Moving across a surface, touching what is above, and what is under, not visible nor perceptible.

What I cannot see still affects me
What I cannot feel still affects me
What I cannot sense still affects me

December 28th, 2013
I was in my garden today. It is covered with snow. Earlier in the fall I pulled up weeds and vines. An entire root system came unearthed, merging the visible with the invisible upon touching the surface.

The invisible part of radioactivity. 

The invisible part of the medicated body.
The invisible part of rotting decay. 

The invisible part of our innermost feelings.
The invisible part of what is in-between us

Countering abstractions through daily routine. To share, to affect, to mean. How can we connect through our collective anxieties to create new rhythms for future rituals? The globe, my intestines, the labor market, our friendships, your neuro- psychology, my compost, all entangled eco-systems. Just like the stock market can bloom so can the garden and psychosis. After devastation, infrastructures re-structure, re-organize, re-grow and grow again. Muscles grow as does the national debt. Everything is intertwined, my feelings become your outburst, my battery release leads to bird’s disease. The air that you breathe went through factories in Michigan or China. Cosmos is a shared thing, cosmos is a thing. The boundary between you and me, a cup, an income cap, or a fly, is fluid. Where is the line transitioning between me, a wall, and mould. These non-perceptible realities somehow enters the real.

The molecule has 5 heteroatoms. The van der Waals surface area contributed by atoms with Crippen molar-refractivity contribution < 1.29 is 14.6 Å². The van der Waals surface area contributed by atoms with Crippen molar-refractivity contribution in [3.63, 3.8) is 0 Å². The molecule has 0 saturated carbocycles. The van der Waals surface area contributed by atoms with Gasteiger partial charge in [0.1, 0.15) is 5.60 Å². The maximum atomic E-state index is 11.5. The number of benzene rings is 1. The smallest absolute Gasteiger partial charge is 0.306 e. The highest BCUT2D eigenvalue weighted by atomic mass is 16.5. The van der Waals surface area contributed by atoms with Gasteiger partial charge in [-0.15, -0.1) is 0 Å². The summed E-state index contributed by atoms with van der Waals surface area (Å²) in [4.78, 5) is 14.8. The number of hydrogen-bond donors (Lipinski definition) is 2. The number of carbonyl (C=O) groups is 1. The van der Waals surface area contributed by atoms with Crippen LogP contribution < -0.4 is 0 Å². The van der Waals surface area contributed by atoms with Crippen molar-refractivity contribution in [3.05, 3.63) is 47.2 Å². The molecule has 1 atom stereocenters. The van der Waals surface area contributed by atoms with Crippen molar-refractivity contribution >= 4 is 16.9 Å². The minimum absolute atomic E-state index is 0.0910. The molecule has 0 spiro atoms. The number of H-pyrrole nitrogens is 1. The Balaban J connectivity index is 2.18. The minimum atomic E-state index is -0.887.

As opposed to measures, bodies cannot be globalized. We work from specifics, and not from economics and statistics. The arythmia of the beating heart, the timbre of a voice out of tune, the moisture of breath to breath.

Fia Backström was born 1970 in Stockholm, Sweden; she lives in New York. Solo exhibitions and projects include the Contemporary Art Museum St. Louis (2009); the ICA, London (2009), and White Columns, New York (2008); Murray Guy, New York (2011). Her work has also been part of numerous institutional, international exhibitions and projects, including 9 SCREENS, at MoMA, New York (2010); Moderna Museet, Stockholm (2010); the Whitney Biennial (2008); and MoMA PS1’s 2015 GREATER NEW YORK. She represented Sweden at the 2011 Venice Biennale and was the subject of Artist’s Institute fall season 2015.


Monday, May 30th, 2016

N. Dash was born in 1980, in Miami Beach, she earned a BA from New York University in 2003 and an MFA from Columbia University in 2010. In recent years, Dash has presented solo exhibitions at institutions including the Hammer Museum, Los Angeles (2014-2015) and White Flag Projects, St. Louis (2013). Dash has recently been included in group exhibitions such as the Jewish Museum, New York (2015); Strozzina Centre for Contemporary Culture (2015); Pier 54 High Line, New York (2014); Berkeley Art Museum, Berkeley (2014); Maxxi Museum, Rome (2014); Columbus College of Art and Design, Ohio (2013); and Los Angeles Nomadic Division (LAND), Los Angeles (2013). A solo exhibition is on view at Casey Kaplan, New York through June 18 2016.